Use packing cubes

“For travelers who want to join #TeamCarryOnOnly, I recommend standard packing cubes,” Beckford said. “People recommend them all the time because they really work.”

Packing cubes bring a sense of order and organization to your suitcase, which helps prevent over-packing as there’s less temptation to mindlessly throw away items you don’t really need.

Try vacuum sealed bags

“If you want to take it a step further [than packing cubes], there are vacuum-sealed packing bags that you can use,” explained Beckford. “Put your fluffier items in them and use the hand pump to get all the air out. Compress your clothes so you can fit twice as much. Just make sure you’re ready to do the same on the way home.”

Many people living in tiny homes use vacuum-sealed bags to store winter clothes or other bulky items during the off-season, so it only makes sense that the same technology could help travelers maximize limited carry-on space.

Make sure your bags are carry-on compatible

It’s a terrible feeling to go through the process of packing what you think is carry-on only to find out at the airport that you’re required to check it.

“The allowable sizes of luggage and personal items vary by airline, so check if your bags meet when you book your ticket,” Dengler said. “In many cases, it is more expensive to add carry-on and additional checked baggage after booking, so you should find this out during the booking process.”

Choose lightweight fabrics

Instead of packing bulky sweaters and fuzzy socks, consider how many more items you can fit in if you choose clothes made from thinner fabrics. You’ll also be better prepared for temperature fluctuations at your destination.

“Avoid packing heavy or bulky materials and instead opt for items you can place,” said Brogan. “Also, pack clothes that allow you to mix and match so you can reuse items.”

Change full size items to smaller versions

“Instead of a heavy laptop, I travel with a mini tablet,” said Marek Bron, travel blogger at Indie Traveler. “Even though it’s small, it’s perfect for entertainment or reading e-books.”

With Transportation Security Administration limits on carry-on liquids, many travelers are opting for smaller versions of their toiletries and other personal items.

“For toiletries, I fill 100ml travel containers, or use products like solid shampoo, which can always get through security,” Bron noted.

Separate the must-haves from the nice-to-haves

“The key to travel carry-on luggage is to go light,” emphasized Bron. “I pack only the essentials and not the pleasant ones.”

Before you start packing your suitcase, take the time to carefully consider each item. Ask yourself, “Will I use this enough to justify taking it all this way with me?” Removal may require some difficult choices.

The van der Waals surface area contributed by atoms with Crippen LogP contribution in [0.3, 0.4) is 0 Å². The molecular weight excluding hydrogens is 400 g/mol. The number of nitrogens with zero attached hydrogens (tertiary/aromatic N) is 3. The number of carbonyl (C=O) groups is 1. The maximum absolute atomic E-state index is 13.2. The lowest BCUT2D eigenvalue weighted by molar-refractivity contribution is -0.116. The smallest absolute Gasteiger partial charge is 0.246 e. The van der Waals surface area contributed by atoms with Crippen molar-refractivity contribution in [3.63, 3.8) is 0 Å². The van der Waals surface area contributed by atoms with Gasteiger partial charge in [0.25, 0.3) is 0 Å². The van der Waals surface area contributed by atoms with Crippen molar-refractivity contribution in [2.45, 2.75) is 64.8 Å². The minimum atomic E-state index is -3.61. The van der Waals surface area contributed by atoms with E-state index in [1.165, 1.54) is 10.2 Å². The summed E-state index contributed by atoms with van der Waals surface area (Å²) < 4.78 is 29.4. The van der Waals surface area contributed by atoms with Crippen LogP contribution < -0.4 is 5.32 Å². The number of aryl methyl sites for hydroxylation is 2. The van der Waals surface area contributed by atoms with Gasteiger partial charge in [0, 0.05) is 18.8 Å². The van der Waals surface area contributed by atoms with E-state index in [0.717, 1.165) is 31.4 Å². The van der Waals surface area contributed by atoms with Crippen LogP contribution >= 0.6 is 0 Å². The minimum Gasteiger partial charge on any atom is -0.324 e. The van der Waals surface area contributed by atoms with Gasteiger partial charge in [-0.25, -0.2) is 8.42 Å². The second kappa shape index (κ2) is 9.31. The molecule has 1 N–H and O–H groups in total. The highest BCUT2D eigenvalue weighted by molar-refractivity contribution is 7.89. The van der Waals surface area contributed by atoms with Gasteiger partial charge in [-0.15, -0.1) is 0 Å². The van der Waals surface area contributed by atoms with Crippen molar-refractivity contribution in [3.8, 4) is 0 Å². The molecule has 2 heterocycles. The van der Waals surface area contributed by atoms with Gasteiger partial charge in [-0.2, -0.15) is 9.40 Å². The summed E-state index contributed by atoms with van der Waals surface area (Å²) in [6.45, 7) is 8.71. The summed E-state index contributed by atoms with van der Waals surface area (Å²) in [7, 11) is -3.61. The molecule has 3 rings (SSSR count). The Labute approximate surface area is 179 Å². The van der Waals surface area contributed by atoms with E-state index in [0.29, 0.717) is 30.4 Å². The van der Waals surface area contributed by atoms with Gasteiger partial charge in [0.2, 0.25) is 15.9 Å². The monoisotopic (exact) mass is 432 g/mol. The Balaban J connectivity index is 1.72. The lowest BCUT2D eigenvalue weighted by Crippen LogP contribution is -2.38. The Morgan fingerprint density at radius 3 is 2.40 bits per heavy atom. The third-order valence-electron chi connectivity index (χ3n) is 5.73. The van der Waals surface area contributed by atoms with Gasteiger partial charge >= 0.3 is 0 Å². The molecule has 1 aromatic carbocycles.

“Pack less than you think you need,” Brogan advised. “Follow it and then put it back between 30% and 40%.”

Pack small items inside the shoes

As you place items in your suitcase, keep an eye out for any empty containers, which can mean wasted space. Then place smaller items inside.

Jacobs recommended doing this with your footwear (assuming it doesn’t smell too bad, of course).

“Electric shavers, watches, pairs of socks, they can all fit inside the shoes you’ve packed,” he said.

Wear your coat

Like footwear, outerwear has the potential to make the difference between carry-on and checked baggage.

“Even small jackets take up a lot of space,” Dengler said. “Take your coat or jacket on the plane even if it doesn’t make sense in terms of temperature. In some cases, there will be enough space in the overhead bin for this, but I recommend waiting until everyone has had a chance to put their hand luggage in a bin first “.

If there is no space available in the overhead bin, simply remove the jacket and place it behind you for the duration of the flight.

Plan to buy toiletries at your destination

“For toiletries, consider buying items like shampoo and conditioner, lotions and toothpaste once you arrive at your destination to save space in your suitcase,” said Brogan.

This may not be the most economical option, but if the bag space situation is really desperate, you might want to get rid of your toiletries and plan to buy new ones at a drugstore after you arrive.

Choose luggage that is light

In addition to size limits, hand luggage is also subject to weight limits. Even if you think it’s unlikely that they’ll weigh your bag, no one likes to carry a really heavy bag to and from the airport and back.

“I make sure my luggage is light,” said Bron. “A backpack or lightweight carry-on can easily be 1 to 5 pounds lighter than typical luggage, giving you more of your carry-on weight to use for clothing or other items. Considering how much you can save on fees of check-in, a light luggage is a good investment.


Source link

Please disable your adblocker or whitelist this site!